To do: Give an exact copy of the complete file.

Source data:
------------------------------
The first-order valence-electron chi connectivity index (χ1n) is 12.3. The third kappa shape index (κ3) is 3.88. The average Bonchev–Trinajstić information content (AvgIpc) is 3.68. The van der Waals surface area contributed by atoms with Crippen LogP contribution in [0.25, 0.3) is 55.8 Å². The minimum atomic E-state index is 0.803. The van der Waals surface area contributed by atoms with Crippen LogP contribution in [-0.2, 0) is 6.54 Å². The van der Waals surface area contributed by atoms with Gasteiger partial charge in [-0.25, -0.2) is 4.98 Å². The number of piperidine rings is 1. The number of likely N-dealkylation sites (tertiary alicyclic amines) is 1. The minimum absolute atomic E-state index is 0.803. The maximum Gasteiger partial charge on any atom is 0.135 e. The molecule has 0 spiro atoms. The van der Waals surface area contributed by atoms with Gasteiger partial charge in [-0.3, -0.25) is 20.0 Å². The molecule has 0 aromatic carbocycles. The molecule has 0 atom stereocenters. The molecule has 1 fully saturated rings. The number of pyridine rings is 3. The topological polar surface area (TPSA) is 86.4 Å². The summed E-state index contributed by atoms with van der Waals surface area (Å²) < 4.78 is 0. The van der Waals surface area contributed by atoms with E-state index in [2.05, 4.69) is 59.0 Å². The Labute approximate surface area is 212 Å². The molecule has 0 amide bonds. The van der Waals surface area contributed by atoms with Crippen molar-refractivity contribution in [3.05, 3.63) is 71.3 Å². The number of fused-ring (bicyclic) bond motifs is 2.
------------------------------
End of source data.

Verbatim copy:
The first-order valence-electron chi connectivity index (χ1n) is 12.3. The third kappa shape index (κ3) is 3.88. The average Bonchev–Trinajstić information content (AvgIpc) is 3.68. The van der Waals surface area contributed by atoms with Crippen LogP contribution in [0.25, 0.3) is 55.8 Å². The minimum atomic E-state index is 0.803. The van der Waals surface area contributed by atoms with Crippen LogP contribution in [-0.2, 0) is 6.54 Å². The van der Waals surface area contributed by atoms with Gasteiger partial charge in [-0.25, -0.2) is 4.98 Å². The number of piperidine rings is 1. The number of likely N-dealkylation sites (tertiary alicyclic amines) is 1. The minimum absolute atomic E-state index is 0.803. The maximum Gasteiger partial charge on any atom is 0.135 e. The molecule has 0 spiro atoms. The van der Waals surface area contributed by atoms with Gasteiger partial charge in [-0.3, -0.25) is 20.0 Å². The molecule has 0 aromatic carbocycles. The molecule has 0 atom stereocenters. The molecule has 1 fully saturated rings. The number of pyridine rings is 3. The topological polar surface area (TPSA) is 86.4 Å². The summed E-state index contributed by atoms with van der Waals surface area (Å²) < 4.78 is 0. The van der Waals surface area contributed by atoms with E-state index in [2.05, 4.69) is 59.0 Å². The Labute approximate surface area is 212 Å². The molecule has 0 amide bonds. The van der Waals surface area contributed by atoms with Crippen molar-refractivity contribution in [3.05, 3.63) is 71.3 Å². The number of fused-ring (bicyclic) bond motifs is 2.